Welcome y'all (as we say here in the South, Serbian or not) to the Tangled Bank. Believe it or not this is a hat-trick (or a trifecta) for me - the third time hosting this carnival, the first and the last carnival on this blog.
This post, as it will be seen by many eyes, is also the best opportunity for me to make the grand announcement that, yes, I too have been swayed by the siren song of the SEED overlords, and will be starting a brand new Coturnix franchise over on ScienceBlogs.
In about ten days from now, try this link and it will take you to my new blog there. While Circadiana and The Magic School Bus will be closed (but not deleted), Science And Politics will continue as a purely local/political blog, waxing and waning in activity in sync with the electoral cycle.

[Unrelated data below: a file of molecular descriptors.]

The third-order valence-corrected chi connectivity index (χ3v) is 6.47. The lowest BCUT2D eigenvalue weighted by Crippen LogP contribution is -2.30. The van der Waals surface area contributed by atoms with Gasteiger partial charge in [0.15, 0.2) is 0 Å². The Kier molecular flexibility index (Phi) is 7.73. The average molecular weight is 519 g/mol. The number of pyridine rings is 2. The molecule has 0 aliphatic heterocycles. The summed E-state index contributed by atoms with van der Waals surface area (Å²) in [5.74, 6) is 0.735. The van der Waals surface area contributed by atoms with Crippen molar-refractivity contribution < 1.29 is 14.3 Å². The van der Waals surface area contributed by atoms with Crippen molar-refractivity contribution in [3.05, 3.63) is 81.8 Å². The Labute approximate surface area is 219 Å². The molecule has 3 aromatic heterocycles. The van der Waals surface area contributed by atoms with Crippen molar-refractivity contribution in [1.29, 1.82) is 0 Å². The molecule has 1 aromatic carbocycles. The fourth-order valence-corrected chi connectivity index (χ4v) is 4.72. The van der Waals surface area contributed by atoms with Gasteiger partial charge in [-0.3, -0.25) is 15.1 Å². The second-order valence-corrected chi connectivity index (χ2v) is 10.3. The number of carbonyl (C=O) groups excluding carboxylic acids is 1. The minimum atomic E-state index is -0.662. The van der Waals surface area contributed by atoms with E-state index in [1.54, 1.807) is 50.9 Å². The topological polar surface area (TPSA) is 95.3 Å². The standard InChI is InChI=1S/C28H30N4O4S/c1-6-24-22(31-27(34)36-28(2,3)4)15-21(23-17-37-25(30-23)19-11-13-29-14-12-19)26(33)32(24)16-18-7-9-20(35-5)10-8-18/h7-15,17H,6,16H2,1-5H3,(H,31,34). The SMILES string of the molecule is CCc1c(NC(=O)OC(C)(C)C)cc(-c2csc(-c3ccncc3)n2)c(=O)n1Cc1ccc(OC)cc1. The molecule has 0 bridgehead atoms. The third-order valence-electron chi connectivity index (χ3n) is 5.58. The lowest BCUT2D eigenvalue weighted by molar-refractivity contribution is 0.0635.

All my ideas for a creative hosting of Tangled Bank fell through as the entries poured in over the last couple of hours before the deadline. My creative ideas all depended on the ability to classify the entries into several clearly defined categories, but that is impossible today as each post is quite unique. Long gone are the days when science blogging was a Dog-And-One-Trick-Pony-Show (mixing metaphors is my hobby, as are parentheses): 5 posts debunking Creationists, 5 posts debunking global warming deniers and 5 posts discussing the latest "hot" study as reported in the New York Times. Science Blogging has diversified and matured - there are many more bloggers, each writing what they know, what they like and how they like it, which makes me very happy even if I have to resort to a traditional non-creative format for today's carnival.